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What Helps Your Heart More, Losing Fat or Gaining Muscle?

What Helps Your Heart More, Losing Fat or Gaining Muscle?FRIDAY, Sept. 17, 2021 (HealthDay News) -- Shedding excess weight does much more for the long-term heart health of young people than building muscle, new research suggests.It's not that gaining muscle while young proved to be a cardiovascular problem. It's just that losing fat offered bigger heart benefits. "We absolutely still encourage exercise," said study lead author Joshua Bell, a senior research associate in epidemiology at the University of Bristol in England. "There are many other health benefits, and strength is a prize in itself," he said. "We may just need to temper expectations for what gaining muscle can really do for avoiding heart disease. Fat gain is the real driver."The study followed more than 3,200 Brits born in the 1990s. It found those who had primarily lost fat...

Special 'Strategies' Can Help People With Parkinson's...

16 September 2021
Special `Strategies` Can Help People With Parkinson`s Walk, But Many Patients UnawareTHURSDAY, Sept. 16, 2021 (HealthDay News) -- Movement can be very difficult for people with Parkinson's disease, as shaking and stiffness play havoc with balance, coordination and gait.There are many different tricks Parkinson's patients can use to improve their walking and avoid injury from a bad tumble — but a new study reveals that people often have to figure them out on their own, with no help from either a doctor or physical therapist.Nearly one-quarter of Parkinson's patients have never tried well-known strategies proven to help improve movement, according to a report published online recently in Neurology."While compensation strategies are commonly used by persons with Parkinson's disease, their knowledge on the full spectrum of available strategies to improve walking are...

Anxious? Maybe You Can Exercise It Away

13 September 2021
Anxious? Maybe You Can Exercise It AwayMONDAY, Sept. 13, 2021 (HealthDay News) -- Anxiety prevention may be just a snowy trail away.New research suggests cross-country skiers -- and perhaps others who also exercise vigorously -- are less prone to develop anxiety disorders than less active folks.Researchers in Sweden spent roughly two decades tracking anxiety risk among more than 395,000 Swedes. Nearly half the participants were skiers with a history of competing in long-distance cross-country ski races. The others were similarly aged non-skiers deemed to be less active."We found that the group with a more physically active lifestyle had an almost 60% lower risk of developing anxiety disorders," noted study lead author Martina Svensson, an associate researcher with the Experimental Neuroinflammation Laboratory at Lund...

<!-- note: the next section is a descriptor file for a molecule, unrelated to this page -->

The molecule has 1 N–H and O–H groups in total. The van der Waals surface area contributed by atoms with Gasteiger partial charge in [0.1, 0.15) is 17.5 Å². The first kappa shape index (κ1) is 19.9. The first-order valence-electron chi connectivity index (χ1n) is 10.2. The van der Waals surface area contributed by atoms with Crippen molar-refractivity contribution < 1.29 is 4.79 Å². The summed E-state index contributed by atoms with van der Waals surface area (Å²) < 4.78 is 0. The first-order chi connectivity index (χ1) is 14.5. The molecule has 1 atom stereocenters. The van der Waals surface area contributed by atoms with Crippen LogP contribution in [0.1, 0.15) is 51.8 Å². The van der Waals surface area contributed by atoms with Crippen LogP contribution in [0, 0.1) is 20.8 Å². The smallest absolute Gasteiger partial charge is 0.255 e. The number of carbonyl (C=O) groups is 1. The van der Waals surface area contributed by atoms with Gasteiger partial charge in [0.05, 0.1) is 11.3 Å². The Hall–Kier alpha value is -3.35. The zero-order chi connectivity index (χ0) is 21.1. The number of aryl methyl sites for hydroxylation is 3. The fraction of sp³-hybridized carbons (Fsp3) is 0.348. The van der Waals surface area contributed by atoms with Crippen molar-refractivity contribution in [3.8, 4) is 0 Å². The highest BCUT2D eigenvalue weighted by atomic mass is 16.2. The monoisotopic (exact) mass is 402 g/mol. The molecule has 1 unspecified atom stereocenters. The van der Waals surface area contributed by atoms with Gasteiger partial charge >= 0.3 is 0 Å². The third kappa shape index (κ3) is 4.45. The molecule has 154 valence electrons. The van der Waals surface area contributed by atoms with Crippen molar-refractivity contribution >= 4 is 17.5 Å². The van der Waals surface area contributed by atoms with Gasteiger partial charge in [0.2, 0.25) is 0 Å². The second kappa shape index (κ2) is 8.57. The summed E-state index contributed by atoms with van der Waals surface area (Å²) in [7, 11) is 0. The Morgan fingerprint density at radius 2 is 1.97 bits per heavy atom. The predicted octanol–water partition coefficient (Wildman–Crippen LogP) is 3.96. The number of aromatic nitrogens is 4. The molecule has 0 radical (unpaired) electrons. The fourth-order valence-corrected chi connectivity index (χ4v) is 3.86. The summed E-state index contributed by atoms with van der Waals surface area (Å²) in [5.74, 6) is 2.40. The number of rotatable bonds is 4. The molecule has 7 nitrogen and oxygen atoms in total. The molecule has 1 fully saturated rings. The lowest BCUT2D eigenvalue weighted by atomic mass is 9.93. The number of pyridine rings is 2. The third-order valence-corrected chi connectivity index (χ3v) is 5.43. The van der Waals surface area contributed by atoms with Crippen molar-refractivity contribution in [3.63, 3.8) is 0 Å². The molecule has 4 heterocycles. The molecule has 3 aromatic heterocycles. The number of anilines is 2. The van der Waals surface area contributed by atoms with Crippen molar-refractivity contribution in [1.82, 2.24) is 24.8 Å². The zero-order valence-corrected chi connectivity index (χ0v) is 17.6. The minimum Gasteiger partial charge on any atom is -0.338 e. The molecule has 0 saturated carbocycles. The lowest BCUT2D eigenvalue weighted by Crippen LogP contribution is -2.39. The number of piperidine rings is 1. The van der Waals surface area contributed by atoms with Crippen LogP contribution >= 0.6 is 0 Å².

Month-Long Recovery From Concussion Is Normal: Study

13 September 2021
Month-Long Recovery From Concussion Is Normal: StudyMONDAY, Sept. 13, 2021 (HealthDay News) -- College athletes who suffer a concussion may take as long as a month to recover, not the two weeks considered normal, new research finds."Normal return-to-play time was previously set at 14 days — meaning 50% of people recovered in that time," said lead researcher Steve Broglio. He is director of the University of Michigan Concussion Center in Ann Arbor. "Our paper suggests that 28 days more fully encapsulates the recovery process. At that point, 85% of people have returned to play."Median recovery times were consistent with the 14-day recommendation, the study found. But most athletes were not cleared for unrestricted play until a month after injury, the researchers said.This doesn't mean schools should change their return-to-play...

Mom's Exercise in Pregnancy May Help Baby's Lungs

8 September 2021
Mom`s Exercise in Pregnancy May Help Baby`s LungsWEDNESDAY, Sept. 8, 2021 (HealthDay News) -- Exercising during pregnancy can benefit babies' lungs, Scandinavian researchers report."This study offers a fascinating hint that increased physical activity of mothers is associated with better lung function in their babies and, therefore, possibly their health in later life," said Jonathan Grigg, head of the European Respiratory Society Tobacco Control Committee, who was not involved in the study.It included 814 healthy babies in Norway and Sweden whose lung function was assessed when they were about 3 months old. Overall, 5.8% of them had low lung function. Of the 290 babies born to inactive mothers, 8.6% were in the group with lowest lung function, compared to 4.2% of those born to active moms.Average lung function also was slightly...

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